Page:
Another thing I’ve come to realize is the need for compassion for people who struggle with something that might not seem major to me.  I’ve read a lot of blog posts about the things you shouldn’t complain about.  You shouldn’t complain about how hard your pregnancy is because there are people struggling with infertility.  You shouldn’t complain about infertility because there are people who long for marriage.  You shouldn’t complain about not being married because there are people stuck in an abusive relationships.  The examples I’ve seen go on and on.  To this kind of thinking I want to again quote President Dieter F. Uctdorf

When it comes to [judging others], please apply the following:

Stop it!

It’s that simple. We simply have to stop judging others and replace judgmental thoughts and feelings with a heart full of love for God and His children. God is our Father. We are His children. We are all brothers and sisters. I don’t know exactly how to articulate this point of not judging others with sufficient eloquence, passion, and persuasion to make it stick. I can quote scripture, I can try to expound doctrine, and I will even quote a bumper sticker I recently saw. It was attached to the back of a car whose driver appeared to be a little rough around the edges, but the words on the sticker taught an insightful lesson. It read, “Don’t judge me because I sin [or experience trials] differently than you.”

It’s easy to look at someone else’s trials and think how much more difficult our own challenges seem to us.  Of course, it could almost always be worse and we should always try to be grateful in our circumstances.  But putting someone else’s difficulties down because it doesn’t seem as hard as what you’re facing is ridiculous and helps no one.  I struggle with children who are not fantastic sleepers – not the biggest problem that anyone’s ever faced, but it’s one of mine.  I have heard people say things like, “you should just be grateful that you have children.”  They’re not wrong, and the truth is, I am grateful for my children and I don’t begrudge them the many sleepless nights.  But that doesn’t negate the fact that I am tired and sometimes I need someone to just give me a hug and tell me that I’m going to make it to bedtime.  Belittling my exhaustion because it could be something worse isn’t helpful.

Construing any person’s suffering as illegitimate doesn’t help people with seemingly worse trials, and it certainly doesn’t help the person in front of you.  We all need to be careful not to fall into the kind of thinking that says people only deserve our sympathy if their struggles weigh in greater than our own on some cosmic scale.  This is nonsense!  Do you think our Savior looks down on us and says, “Well, you’re only dealing with the trials of one single person.  I took on ALL the suffering of every person who has ever lived, you big baby.  Go whine to someone else.”? NO!  Christ took upon him all these things so that he could help us even in small things.  If He doesn’t put us down for struggling with small things then we certainly have no room to put down one another.  One of my favorite quotes comes from a talk given by Marvin J. Ashton back in 1992, he said,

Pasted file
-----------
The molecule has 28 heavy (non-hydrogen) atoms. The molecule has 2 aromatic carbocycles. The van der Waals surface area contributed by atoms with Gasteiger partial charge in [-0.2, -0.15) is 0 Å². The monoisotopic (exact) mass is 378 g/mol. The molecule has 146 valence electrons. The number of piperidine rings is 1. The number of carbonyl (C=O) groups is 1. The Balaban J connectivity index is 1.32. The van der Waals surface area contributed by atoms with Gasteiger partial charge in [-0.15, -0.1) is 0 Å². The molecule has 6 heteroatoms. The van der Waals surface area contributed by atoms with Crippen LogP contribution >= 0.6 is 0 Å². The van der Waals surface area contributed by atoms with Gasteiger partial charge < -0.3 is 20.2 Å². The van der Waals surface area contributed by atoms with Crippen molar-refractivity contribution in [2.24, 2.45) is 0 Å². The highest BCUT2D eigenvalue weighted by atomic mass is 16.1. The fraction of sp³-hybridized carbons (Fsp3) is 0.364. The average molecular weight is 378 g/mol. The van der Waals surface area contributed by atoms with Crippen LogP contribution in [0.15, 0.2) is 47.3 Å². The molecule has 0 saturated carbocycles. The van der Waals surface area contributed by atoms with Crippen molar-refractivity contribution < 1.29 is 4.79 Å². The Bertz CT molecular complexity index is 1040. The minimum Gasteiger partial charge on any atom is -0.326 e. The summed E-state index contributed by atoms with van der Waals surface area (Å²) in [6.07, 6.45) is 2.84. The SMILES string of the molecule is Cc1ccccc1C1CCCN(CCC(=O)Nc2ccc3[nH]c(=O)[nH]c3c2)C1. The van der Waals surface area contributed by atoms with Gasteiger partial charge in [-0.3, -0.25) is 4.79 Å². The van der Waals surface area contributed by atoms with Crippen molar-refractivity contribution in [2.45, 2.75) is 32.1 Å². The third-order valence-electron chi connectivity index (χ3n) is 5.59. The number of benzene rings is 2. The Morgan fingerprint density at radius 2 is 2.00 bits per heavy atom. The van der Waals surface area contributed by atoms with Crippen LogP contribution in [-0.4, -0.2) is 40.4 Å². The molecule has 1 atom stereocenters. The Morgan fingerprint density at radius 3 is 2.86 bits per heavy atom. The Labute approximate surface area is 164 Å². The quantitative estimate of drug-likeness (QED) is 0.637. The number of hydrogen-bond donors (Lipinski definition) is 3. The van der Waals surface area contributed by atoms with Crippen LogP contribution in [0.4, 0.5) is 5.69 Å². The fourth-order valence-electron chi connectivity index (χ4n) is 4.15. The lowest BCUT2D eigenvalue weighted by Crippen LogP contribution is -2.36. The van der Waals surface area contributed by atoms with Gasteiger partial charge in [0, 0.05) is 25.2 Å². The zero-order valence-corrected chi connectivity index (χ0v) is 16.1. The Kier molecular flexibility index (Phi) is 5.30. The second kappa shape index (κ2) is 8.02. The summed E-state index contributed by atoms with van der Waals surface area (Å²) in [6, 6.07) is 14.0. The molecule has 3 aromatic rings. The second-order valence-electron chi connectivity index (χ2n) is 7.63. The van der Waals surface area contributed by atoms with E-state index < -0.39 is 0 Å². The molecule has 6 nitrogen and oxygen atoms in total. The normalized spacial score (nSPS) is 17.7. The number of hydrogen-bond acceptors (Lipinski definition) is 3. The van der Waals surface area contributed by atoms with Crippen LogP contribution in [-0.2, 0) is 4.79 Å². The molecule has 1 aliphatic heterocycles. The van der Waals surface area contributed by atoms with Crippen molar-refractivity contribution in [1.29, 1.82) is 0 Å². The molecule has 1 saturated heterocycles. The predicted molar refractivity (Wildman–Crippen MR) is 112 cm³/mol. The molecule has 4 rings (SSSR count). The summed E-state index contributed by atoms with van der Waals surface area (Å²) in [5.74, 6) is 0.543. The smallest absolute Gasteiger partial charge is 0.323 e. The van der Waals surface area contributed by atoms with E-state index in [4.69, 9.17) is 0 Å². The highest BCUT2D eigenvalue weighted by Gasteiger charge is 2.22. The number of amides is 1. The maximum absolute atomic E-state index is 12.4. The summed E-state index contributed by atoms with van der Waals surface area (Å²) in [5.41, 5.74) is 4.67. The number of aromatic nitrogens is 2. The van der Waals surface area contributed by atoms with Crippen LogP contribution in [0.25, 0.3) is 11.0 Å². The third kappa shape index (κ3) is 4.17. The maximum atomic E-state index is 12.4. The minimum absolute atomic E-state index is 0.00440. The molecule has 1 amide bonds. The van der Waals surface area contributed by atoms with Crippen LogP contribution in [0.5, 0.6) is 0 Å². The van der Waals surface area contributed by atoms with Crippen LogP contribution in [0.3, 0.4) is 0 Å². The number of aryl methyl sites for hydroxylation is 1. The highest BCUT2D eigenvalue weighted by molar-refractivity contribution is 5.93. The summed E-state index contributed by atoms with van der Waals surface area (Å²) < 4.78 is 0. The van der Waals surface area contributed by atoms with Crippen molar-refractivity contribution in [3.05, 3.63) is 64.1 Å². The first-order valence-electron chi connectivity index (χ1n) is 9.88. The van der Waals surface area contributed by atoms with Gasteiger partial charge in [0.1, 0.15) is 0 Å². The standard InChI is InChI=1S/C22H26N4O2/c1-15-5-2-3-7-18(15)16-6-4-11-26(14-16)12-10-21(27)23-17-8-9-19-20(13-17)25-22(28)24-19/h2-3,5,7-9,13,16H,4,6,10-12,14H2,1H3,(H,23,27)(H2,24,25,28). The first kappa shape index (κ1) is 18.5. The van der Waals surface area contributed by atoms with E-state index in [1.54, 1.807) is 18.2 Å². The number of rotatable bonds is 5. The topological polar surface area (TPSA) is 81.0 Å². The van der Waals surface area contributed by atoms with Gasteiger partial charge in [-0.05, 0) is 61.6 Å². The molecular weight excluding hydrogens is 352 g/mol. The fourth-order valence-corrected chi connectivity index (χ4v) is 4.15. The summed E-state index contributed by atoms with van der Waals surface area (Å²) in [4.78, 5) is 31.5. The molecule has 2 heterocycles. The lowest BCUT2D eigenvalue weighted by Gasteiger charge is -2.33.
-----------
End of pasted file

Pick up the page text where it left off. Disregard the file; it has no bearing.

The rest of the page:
Perhaps the greatest charity comes when we are kind to each other, when we don’t judge or categorize someone else, when we simply give each other the benefit of the doubt or remain quiet. Charity is accepting someone’s differences, weaknesses, and shortcomings; having patience with someone who has let us down; or resisting the impulse to become offended when someone doesn’t handle something the way we might have hoped. Charity is refusing to take advantage of another’s weakness and being willing to forgive someone who has hurt us. Charity is expecting the best of each other.

If we want to become like the Savior then we need to stop trying to judge other people’s actions based on what we think we know of them.  We need to give each other the benefit of the doubt that their struggles are real, whether they makes sense to us or not.  We need to let them manage their trials as best as they can and be there to support them in any way possible.  No matter how trivial their trials might seem to us.  Our judgement of their trials doesn’t matter, what matters is how we respond to them in their need.

I recently watched a beautiful example of someone who already does this.  As my readers know, my dear friend Toni lost her sweet son Kayson in the middle of last year.  Recently, I was sitting with her and another friend as our friend was expressing her frustration with parenting a difficult son.  Toni could have snapped back, “You should just be grateful that you still have him here, don’t you know what I would give to be going through those difficulties right now instead of the one I have?”  Instead I watched as she sat there and lovingly commiserated about the difficulties of parenting, offering advice and support.  Our friend said something about how trivial her trial was and Toni graciously responded that it didn’t matter how big the trial was, it was what she was struggling with and that made it legitimate.  Helping a friend didn’t increase her grief or do anything to belittle what she was going through.  It merely gave her an opportunity to show love for a friend, and you can’t show love for someone without feeling its glow yourself.  When we help lift other people’s burdens our own become lightened, not heavier.

Can we all commit to trying a little harder, to being a little kinder?  Recognize that we don’t know – and can’t know – all the things that another person is dealing with.  Let us find ways to lift each other up in our trials.  Let us stop comparing and trying to “one up” other’s troubles.  Let us be kind.